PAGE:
Cast: Danielle Harris; Kelly McGillis; Connor Paolo; Bonnie Dennison; Nick Damici
Tagline: The most dangerous thing is to be alive.
Memorable Movie Quote: "I've seen things you wouldn't believe."
Distributor: Dark Sky Films
Official Site: www.stakelandmovie.com
Release Date: No wide theatrical release
DVD/Blu-ray Release Date: August 2, 2011
Synopsis: America is a lost nation. When an epidemic of vampirism strikes, humans find themselves on the run from vicious, feral beasts. Cities are tombs and survivors cling together in rural pockets, fearful of nightfall. When his family is slaughtered, young Martin (Connor Paolo) is taken under the wing of a grizzled, wayward hunter (Nick Damici) whose new prey are the undead. Simply known as Mister, the vampire stalker takes Martin on a journey through the locked-down towns of America's heartland, searching for a better place while taking down any bloodsuckers that cross their path. Along the way they recruit fellow travelers, including a nun (Kelly McGillis) who is caught in a crisis of faith when her followers turn into ravenous beasts. This ragtag family unit cautiously moves north, avoiding major thoroughfares that have been seized by The Brethren, a fundamentalist militia headed by Jebedia Loven (Michael Cerveris) that interprets the plague as the Lord's work.
Available on Blu-ray - August 2, 2011
Screen Formats: 2.40:1
Subtitles: English SDH
Audio: English: DTS-HD Master Audio 5.1; English: LPCM 2.0
Discs: 50GB Blu-ray Disc; Single disc (1 BD)
Playback: Region A locked
Shot with the Red One digital camera, Stake Land literally looks like a big-budgeted Hollywood production. The smart-looking digital-to-digital 1080p/AVC-encoded transfer is stamped with precise detail and rich colors. In fact, I’ve never seen this much texture before from an independent production. Black levels are vibrant and inky but never bleed or overcompensate for other colors. Blues are stylistically heavy and the sound – presented here with a lossless DTS-HD Master Audio 5.1 surround track – is exceptional.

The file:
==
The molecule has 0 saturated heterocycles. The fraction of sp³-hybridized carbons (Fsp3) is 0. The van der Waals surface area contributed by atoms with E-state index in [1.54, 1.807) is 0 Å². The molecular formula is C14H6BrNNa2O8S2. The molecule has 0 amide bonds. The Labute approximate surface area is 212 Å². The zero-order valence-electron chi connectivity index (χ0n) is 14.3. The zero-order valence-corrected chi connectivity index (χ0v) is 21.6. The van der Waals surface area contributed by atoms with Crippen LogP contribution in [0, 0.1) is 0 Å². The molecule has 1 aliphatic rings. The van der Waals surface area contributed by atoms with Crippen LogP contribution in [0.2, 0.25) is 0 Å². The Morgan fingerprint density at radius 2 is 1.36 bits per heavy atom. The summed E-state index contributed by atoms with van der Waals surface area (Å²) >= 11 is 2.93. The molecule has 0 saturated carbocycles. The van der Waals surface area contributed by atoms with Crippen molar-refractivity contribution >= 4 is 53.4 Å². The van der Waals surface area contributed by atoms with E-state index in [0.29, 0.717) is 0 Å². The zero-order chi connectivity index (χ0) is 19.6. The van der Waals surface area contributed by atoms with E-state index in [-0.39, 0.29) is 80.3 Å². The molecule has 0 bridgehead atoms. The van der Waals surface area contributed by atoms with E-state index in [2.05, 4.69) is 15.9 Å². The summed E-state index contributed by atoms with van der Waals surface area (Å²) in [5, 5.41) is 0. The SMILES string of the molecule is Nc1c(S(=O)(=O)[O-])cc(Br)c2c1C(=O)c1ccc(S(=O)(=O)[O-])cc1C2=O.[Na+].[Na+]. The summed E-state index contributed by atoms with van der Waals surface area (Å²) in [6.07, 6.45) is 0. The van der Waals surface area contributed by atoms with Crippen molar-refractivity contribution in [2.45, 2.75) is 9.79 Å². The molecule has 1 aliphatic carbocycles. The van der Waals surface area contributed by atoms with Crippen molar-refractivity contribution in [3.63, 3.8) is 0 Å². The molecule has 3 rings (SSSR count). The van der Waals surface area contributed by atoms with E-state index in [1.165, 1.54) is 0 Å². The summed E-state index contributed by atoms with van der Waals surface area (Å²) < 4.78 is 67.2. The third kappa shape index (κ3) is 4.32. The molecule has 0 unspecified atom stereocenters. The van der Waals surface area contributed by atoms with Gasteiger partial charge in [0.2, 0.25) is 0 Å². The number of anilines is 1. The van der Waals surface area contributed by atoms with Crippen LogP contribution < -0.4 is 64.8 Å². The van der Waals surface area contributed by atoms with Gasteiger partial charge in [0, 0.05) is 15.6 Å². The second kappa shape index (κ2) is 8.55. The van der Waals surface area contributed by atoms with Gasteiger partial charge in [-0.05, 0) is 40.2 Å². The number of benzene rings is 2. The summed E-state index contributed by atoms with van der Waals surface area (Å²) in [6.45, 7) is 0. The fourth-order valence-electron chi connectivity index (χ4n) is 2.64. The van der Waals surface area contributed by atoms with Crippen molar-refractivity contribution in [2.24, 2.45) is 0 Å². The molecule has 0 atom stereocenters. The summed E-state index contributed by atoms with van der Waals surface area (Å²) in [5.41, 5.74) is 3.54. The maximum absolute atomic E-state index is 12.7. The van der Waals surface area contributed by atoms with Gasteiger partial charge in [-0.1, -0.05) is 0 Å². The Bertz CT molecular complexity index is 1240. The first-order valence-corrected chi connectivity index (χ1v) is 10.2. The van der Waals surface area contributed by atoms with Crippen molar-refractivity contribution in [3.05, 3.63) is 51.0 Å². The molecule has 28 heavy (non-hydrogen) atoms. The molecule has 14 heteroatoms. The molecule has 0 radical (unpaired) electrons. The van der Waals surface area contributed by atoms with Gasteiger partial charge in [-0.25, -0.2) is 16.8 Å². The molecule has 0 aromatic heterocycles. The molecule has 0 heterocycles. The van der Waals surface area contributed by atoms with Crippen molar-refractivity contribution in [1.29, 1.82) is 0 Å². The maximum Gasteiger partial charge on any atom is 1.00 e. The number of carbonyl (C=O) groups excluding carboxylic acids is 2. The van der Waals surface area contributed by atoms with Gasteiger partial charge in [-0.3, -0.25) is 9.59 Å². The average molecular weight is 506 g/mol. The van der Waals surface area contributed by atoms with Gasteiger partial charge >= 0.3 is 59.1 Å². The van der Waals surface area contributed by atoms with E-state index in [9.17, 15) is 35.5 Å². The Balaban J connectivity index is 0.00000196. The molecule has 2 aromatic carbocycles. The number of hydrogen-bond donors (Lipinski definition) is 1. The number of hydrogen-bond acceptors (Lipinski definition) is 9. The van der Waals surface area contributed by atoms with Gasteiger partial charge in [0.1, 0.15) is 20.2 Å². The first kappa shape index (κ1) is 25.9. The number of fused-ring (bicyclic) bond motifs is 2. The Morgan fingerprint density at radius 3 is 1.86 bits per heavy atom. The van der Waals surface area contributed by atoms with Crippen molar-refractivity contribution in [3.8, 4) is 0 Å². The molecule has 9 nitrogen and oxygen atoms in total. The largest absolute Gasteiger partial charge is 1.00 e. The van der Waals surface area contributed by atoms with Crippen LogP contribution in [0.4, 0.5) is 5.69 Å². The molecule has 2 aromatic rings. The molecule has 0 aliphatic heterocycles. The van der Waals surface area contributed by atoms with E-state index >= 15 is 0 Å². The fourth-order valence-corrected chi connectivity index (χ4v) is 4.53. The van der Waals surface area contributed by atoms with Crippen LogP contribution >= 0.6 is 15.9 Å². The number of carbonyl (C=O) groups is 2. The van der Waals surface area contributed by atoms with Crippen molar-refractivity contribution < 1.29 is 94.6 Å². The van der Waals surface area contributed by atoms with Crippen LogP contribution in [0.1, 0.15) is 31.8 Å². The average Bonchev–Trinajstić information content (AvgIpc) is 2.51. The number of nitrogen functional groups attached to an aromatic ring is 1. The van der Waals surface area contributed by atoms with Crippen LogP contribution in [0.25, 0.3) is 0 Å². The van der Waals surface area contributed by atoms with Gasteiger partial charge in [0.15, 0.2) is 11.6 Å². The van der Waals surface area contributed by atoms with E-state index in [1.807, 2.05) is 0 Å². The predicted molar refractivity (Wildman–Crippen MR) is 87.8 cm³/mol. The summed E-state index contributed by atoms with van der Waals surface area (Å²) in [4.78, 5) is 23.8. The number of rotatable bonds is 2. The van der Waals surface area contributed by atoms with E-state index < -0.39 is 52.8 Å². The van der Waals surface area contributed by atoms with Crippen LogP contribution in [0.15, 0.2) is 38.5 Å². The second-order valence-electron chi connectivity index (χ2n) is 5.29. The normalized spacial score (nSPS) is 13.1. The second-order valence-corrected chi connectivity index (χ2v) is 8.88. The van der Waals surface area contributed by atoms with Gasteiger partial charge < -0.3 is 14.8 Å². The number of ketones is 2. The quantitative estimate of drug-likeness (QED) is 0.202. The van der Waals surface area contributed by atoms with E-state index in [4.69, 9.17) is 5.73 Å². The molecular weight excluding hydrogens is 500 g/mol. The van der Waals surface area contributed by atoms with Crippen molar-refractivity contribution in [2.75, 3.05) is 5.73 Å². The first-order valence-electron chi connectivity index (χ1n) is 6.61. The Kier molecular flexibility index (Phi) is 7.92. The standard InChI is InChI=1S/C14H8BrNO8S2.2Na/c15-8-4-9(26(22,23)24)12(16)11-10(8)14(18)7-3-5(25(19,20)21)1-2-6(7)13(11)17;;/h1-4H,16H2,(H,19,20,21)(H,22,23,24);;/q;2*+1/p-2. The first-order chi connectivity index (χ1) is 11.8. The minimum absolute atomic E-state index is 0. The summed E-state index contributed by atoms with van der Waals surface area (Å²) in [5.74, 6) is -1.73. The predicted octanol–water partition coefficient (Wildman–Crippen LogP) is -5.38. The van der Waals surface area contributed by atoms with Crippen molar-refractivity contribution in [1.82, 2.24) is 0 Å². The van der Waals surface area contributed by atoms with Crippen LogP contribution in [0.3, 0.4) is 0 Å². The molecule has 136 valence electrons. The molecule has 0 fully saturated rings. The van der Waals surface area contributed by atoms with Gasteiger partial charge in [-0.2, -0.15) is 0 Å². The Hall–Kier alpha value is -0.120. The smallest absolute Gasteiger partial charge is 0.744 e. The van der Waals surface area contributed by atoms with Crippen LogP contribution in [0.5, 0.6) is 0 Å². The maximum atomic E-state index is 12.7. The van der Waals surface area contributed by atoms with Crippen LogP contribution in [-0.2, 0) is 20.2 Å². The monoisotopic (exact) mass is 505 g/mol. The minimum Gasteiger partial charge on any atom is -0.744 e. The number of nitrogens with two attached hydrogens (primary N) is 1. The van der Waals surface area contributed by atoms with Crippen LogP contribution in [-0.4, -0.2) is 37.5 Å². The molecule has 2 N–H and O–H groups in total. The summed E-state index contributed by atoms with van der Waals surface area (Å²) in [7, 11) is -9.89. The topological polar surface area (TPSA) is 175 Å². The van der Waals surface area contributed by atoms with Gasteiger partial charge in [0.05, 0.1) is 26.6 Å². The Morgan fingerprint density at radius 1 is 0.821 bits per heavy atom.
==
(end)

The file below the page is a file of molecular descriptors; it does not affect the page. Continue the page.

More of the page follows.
- There are two feature-length commentaries: one that concerns the acting side of Stake Land from Jim Mickle, Nick Damici, Connor Paolo, Larry Fessenden, and Brent Kunkle and the other concerning the production side of things from Mickle, Peter Phok, Adam Falk, Ryan Samul, Graham Reznick, and Jeff Grace.
While the lively commentary from its filmmakers and actors might be enough for some enthusiasts, StakeLand’s supplemental material is also exhaustive. It includes a feature-length making of documentary and a series of strong character prequels that tell the story (in a live-action manner) of each character before the movie begins. It’s a smart decision and this, along with a series of informative production diaries, makes for a hell of a time looking at exactly how StakeLand was made. Gentlemen, this is how you handle supplemental material.
- Going for the Throat: The Making of ‘StakeLand’ (62 min)
- Production Video Diaries (49 min)
- SevenCharacter Prequels (34 min)
- Theatrical Trailer